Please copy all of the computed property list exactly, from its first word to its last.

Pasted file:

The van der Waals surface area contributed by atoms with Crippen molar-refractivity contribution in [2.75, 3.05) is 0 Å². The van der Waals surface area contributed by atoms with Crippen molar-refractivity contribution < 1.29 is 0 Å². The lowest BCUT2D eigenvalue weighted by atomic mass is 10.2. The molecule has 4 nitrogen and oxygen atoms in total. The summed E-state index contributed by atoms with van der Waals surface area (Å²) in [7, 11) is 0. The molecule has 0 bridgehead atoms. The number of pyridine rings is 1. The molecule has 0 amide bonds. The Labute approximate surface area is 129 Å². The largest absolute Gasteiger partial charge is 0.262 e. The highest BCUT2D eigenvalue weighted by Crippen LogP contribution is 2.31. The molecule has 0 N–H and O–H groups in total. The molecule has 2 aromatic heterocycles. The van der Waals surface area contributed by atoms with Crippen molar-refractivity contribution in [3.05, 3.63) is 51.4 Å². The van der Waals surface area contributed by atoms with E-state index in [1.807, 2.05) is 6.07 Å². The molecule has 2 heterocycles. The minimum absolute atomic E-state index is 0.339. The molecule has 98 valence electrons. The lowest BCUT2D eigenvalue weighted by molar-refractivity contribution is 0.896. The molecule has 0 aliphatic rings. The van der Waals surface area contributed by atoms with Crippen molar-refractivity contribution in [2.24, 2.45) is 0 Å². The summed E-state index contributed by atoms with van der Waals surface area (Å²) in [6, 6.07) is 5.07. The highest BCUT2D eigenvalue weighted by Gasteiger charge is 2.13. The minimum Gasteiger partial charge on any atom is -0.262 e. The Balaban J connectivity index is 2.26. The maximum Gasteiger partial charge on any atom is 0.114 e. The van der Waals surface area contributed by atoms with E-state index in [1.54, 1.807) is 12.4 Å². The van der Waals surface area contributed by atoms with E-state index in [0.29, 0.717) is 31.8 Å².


The van der Waals surface area contributed by atoms with Crippen molar-refractivity contribution in [2.75, 3.05) is 0 Å². The van der Waals surface area contributed by atoms with Crippen molar-refractivity contribution < 1.29 is 0 Å². The lowest BCUT2D eigenvalue weighted by atomic mass is 10.2. The molecule has 4 nitrogen and oxygen atoms in total. The summed E-state index contributed by atoms with van der Waals surface area (Å²) in [7, 11) is 0. The molecule has 0 bridgehead atoms. The number of pyridine rings is 1. The molecule has 0 amide bonds. The Labute approximate surface area is 129 Å². The largest absolute Gasteiger partial charge is 0.262 e. The highest BCUT2D eigenvalue weighted by Crippen LogP contribution is 2.31. The molecule has 0 N–H and O–H groups in total. The molecule has 2 aromatic heterocycles. The van der Waals surface area contributed by atoms with Crippen molar-refractivity contribution in [3.05, 3.63) is 51.4 Å². The van der Waals surface area contributed by atoms with E-state index in [1.807, 2.05) is 6.07 Å². The molecule has 2 heterocycles. The minimum absolute atomic E-state index is 0.339. The molecule has 98 valence electrons. The lowest BCUT2D eigenvalue weighted by molar-refractivity contribution is 0.896. The molecule has 0 aliphatic rings. The van der Waals surface area contributed by atoms with Crippen molar-refractivity contribution in [2.24, 2.45) is 0 Å². The summed E-state index contributed by atoms with van der Waals surface area (Å²) in [6, 6.07) is 5.07. The highest BCUT2D eigenvalue weighted by Gasteiger charge is 2.13. The minimum Gasteiger partial charge on any atom is -0.262 e. The Balaban J connectivity index is 2.26. The maximum Gasteiger partial charge on any atom is 0.114 e. The van der Waals surface area contributed by atoms with E-state index in [1.54, 1.807) is 12.4 Å². The van der Waals surface area contributed by atoms with E-state index in [0.29, 0.717) is 31.8 Å².